A Guide for Students
Author: Julie Hulme
Table of contents
1. Introduction 3
1.1 What will this handout help me with? 3
1.2 What is critical evaluation? 3
1.3 Asking questions 3
1.4 Who is writing? 3
1.5 What evidence is used to support the arguments made? 4
1.6 What does this work contribute to knowledge of the subject? 5
2. Summary 6
3. An exercise in critical evaluation 7
3.1 The extract 7
3.2 Questions 8
3.3 Possible answers to the questions 8
4. Further reading: 9 Critical Evaluation: A Guide for Students
This guide has been written by Dr. Julie Hulme (firstname.lastname@example.org; tel 4674). A modified version of this document can be found as follows:
Hulme, J.A. (2004). Critical Evaluation: A Student Guide. Psychology Review, 10, 6-8.
Alternative formats are available on request.
1.1 What will this handout help me with?
In Psychology, students are often asked to show evidence of “critical evaluation” in their work. Many students find this difficult, and even those who are told they do it well, often do not understand what it is they are doing! This handout is designed to teach you a little about how to evaluate critically, and what it really means! It is only an introduction – with practice, you will learn to develop this important skill for yourself, and you should find that your ability to evaluate critically improves throughout your undergraduate years.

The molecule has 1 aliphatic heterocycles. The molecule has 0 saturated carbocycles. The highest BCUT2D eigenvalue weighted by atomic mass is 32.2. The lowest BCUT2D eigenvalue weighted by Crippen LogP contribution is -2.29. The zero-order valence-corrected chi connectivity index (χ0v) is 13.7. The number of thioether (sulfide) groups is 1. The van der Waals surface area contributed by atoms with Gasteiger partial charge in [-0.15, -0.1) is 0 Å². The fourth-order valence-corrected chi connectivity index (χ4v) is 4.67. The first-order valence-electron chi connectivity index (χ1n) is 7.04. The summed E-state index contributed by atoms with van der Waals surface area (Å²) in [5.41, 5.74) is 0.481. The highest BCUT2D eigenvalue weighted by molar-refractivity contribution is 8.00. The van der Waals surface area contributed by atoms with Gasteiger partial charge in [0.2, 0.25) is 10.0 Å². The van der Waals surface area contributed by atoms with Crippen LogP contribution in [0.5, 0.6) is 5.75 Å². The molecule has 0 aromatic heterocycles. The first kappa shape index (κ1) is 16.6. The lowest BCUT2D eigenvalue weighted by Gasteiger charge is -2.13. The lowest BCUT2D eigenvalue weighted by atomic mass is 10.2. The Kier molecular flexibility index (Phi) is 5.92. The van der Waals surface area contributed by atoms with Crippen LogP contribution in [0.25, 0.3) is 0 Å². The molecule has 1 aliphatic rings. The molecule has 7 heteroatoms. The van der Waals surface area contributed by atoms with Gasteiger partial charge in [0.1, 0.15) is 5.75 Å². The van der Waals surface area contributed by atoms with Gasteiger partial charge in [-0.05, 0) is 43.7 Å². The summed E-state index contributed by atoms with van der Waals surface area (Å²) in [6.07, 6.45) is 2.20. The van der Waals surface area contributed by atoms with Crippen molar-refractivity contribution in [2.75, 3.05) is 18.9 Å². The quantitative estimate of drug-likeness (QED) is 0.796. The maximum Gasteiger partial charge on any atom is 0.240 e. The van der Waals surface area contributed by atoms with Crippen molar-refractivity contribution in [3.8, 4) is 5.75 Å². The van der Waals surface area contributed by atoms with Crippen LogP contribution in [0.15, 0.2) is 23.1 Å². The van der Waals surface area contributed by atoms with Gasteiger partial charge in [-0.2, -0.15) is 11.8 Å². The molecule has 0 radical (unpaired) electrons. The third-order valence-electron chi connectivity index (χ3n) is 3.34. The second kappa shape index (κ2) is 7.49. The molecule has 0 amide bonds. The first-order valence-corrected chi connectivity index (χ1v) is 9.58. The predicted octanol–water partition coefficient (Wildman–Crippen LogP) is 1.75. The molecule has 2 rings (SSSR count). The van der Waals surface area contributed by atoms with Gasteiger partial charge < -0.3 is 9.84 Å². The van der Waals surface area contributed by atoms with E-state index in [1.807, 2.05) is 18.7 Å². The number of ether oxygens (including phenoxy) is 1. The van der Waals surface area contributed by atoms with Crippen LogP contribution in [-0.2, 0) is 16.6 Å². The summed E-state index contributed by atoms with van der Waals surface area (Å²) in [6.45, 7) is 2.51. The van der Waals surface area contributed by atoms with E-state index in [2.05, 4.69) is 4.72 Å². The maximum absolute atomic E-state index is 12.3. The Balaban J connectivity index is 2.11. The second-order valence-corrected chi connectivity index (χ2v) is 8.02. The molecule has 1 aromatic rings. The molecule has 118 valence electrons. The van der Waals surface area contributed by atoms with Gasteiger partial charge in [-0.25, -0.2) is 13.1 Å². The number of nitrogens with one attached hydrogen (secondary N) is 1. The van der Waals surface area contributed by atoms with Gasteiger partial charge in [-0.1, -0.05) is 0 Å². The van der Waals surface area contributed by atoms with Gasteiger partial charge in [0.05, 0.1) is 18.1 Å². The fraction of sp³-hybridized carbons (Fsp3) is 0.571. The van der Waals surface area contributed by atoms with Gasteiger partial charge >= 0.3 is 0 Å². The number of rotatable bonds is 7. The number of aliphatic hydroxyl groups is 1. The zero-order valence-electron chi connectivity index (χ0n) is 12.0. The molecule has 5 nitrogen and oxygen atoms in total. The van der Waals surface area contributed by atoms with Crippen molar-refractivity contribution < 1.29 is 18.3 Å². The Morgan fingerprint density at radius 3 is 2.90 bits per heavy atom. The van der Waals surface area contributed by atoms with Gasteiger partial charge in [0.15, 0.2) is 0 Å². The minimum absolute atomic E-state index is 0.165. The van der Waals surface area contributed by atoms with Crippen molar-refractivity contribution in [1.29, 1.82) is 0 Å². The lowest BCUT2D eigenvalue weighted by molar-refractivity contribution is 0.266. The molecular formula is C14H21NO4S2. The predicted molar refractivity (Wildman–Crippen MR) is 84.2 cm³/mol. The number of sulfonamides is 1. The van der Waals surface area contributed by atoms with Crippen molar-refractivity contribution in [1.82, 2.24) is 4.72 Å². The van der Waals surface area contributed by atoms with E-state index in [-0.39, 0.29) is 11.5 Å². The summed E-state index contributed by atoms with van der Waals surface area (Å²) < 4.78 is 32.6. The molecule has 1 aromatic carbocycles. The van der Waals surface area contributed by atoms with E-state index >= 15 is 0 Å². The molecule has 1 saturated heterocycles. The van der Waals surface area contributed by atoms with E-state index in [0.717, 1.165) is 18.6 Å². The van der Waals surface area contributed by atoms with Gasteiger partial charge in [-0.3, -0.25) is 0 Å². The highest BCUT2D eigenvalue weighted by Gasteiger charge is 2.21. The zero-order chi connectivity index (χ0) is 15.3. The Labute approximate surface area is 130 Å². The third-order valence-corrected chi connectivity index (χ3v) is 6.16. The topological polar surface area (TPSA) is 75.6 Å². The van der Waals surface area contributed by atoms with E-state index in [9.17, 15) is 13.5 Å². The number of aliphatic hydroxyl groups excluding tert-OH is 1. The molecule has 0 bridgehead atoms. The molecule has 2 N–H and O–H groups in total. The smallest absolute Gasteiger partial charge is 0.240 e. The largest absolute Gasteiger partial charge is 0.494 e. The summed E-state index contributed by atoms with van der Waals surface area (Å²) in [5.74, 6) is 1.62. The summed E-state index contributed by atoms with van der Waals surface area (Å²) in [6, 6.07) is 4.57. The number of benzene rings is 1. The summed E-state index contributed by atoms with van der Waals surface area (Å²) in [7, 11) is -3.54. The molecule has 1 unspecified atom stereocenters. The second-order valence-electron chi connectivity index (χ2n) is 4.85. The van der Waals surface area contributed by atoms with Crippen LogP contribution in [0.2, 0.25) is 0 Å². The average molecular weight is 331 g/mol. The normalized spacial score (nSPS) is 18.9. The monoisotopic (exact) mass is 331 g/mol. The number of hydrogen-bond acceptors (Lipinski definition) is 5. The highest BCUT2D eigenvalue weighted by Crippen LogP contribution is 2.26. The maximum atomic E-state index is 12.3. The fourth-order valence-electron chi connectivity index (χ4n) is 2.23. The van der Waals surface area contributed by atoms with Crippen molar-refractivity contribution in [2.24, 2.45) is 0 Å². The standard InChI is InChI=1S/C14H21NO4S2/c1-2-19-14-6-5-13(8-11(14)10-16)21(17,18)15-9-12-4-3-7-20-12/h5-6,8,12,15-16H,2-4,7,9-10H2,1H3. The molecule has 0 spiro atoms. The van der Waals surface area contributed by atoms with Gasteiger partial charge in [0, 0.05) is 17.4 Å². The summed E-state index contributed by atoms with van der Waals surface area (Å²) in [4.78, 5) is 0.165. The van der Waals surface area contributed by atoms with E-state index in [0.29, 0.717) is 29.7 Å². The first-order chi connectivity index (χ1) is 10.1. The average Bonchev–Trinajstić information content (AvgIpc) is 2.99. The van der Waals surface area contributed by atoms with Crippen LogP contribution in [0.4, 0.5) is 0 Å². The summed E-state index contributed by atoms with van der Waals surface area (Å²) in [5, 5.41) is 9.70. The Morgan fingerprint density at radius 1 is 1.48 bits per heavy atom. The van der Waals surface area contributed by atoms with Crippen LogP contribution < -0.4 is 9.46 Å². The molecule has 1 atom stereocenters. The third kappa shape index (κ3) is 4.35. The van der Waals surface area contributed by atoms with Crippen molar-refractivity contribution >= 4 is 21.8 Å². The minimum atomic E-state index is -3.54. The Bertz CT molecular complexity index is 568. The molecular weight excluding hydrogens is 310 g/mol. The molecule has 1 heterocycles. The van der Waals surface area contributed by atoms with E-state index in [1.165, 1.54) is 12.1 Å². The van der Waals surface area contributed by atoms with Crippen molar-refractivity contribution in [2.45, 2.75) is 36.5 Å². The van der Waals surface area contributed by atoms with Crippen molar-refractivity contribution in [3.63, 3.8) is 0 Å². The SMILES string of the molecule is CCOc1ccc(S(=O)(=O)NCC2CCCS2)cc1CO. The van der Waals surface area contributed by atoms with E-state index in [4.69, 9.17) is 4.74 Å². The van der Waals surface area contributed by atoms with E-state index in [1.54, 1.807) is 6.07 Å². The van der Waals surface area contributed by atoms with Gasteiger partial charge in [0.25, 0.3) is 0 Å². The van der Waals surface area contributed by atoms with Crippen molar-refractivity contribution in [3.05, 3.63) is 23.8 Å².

1.2 What is critical evaluation?
Critical evaluation is a process of assessing the relative merit of a piece of work, which may have been presented as a journal article, in a text book, on the internet, in a radio or television article, or in just about any other format (for academic purposes, this will usually be written, but could include seminar presentations). You are being asked to decide and discuss what is good, and what is bad, about the arguments being presented to you. Critical evaluation